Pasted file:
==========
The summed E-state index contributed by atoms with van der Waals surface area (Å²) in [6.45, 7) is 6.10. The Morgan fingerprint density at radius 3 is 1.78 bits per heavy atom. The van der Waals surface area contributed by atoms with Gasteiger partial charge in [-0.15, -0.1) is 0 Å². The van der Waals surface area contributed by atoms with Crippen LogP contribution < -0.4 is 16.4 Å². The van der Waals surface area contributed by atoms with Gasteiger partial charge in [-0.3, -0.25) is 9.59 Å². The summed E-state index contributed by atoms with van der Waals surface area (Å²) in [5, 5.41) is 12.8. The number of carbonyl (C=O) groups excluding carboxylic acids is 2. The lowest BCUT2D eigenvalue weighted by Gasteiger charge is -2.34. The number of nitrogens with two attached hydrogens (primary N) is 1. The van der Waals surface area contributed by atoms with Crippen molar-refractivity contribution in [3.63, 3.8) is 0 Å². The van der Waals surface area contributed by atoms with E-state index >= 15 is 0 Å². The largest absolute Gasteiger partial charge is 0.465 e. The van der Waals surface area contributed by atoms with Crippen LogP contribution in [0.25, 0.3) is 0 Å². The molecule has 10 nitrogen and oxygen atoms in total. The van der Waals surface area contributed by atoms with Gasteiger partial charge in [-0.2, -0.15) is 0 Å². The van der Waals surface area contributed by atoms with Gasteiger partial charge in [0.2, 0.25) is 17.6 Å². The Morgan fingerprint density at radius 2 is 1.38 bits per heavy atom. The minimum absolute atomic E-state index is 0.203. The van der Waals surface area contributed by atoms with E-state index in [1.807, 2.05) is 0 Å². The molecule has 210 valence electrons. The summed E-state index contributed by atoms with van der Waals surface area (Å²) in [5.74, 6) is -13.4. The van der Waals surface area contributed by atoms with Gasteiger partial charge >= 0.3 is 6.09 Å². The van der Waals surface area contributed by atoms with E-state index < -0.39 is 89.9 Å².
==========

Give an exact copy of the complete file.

The summed E-state index contributed by atoms with van der Waals surface area (Å²) in [6.45, 7) is 6.10. The Morgan fingerprint density at radius 3 is 1.78 bits per heavy atom. The van der Waals surface area contributed by atoms with Gasteiger partial charge in [-0.15, -0.1) is 0 Å². The van der Waals surface area contributed by atoms with Crippen LogP contribution < -0.4 is 16.4 Å². The van der Waals surface area contributed by atoms with Gasteiger partial charge in [-0.3, -0.25) is 9.59 Å². The summed E-state index contributed by atoms with van der Waals surface area (Å²) in [5, 5.41) is 12.8. The number of carbonyl (C=O) groups excluding carboxylic acids is 2. The lowest BCUT2D eigenvalue weighted by Gasteiger charge is -2.34. The number of nitrogens with two attached hydrogens (primary N) is 1. The van der Waals surface area contributed by atoms with Crippen molar-refractivity contribution in [3.63, 3.8) is 0 Å². The van der Waals surface area contributed by atoms with E-state index >= 15 is 0 Å². The largest absolute Gasteiger partial charge is 0.465 e. The van der Waals surface area contributed by atoms with Crippen LogP contribution in [0.25, 0.3) is 0 Å². The molecule has 10 nitrogen and oxygen atoms in total. The van der Waals surface area contributed by atoms with Gasteiger partial charge in [-0.2, -0.15) is 0 Å². The van der Waals surface area contributed by atoms with Gasteiger partial charge in [0.2, 0.25) is 17.6 Å². The Morgan fingerprint density at radius 2 is 1.38 bits per heavy atom. The minimum absolute atomic E-state index is 0.203. The van der Waals surface area contributed by atoms with E-state index in [1.807, 2.05) is 0 Å². The molecule has 210 valence electrons. The summed E-state index contributed by atoms with van der Waals surface area (Å²) in [5.74, 6) is -13.4. The van der Waals surface area contributed by atoms with Gasteiger partial charge >= 0.3 is 6.09 Å². The van der Waals surface area contributed by atoms with E-state index < -0.39 is 89.9 Å².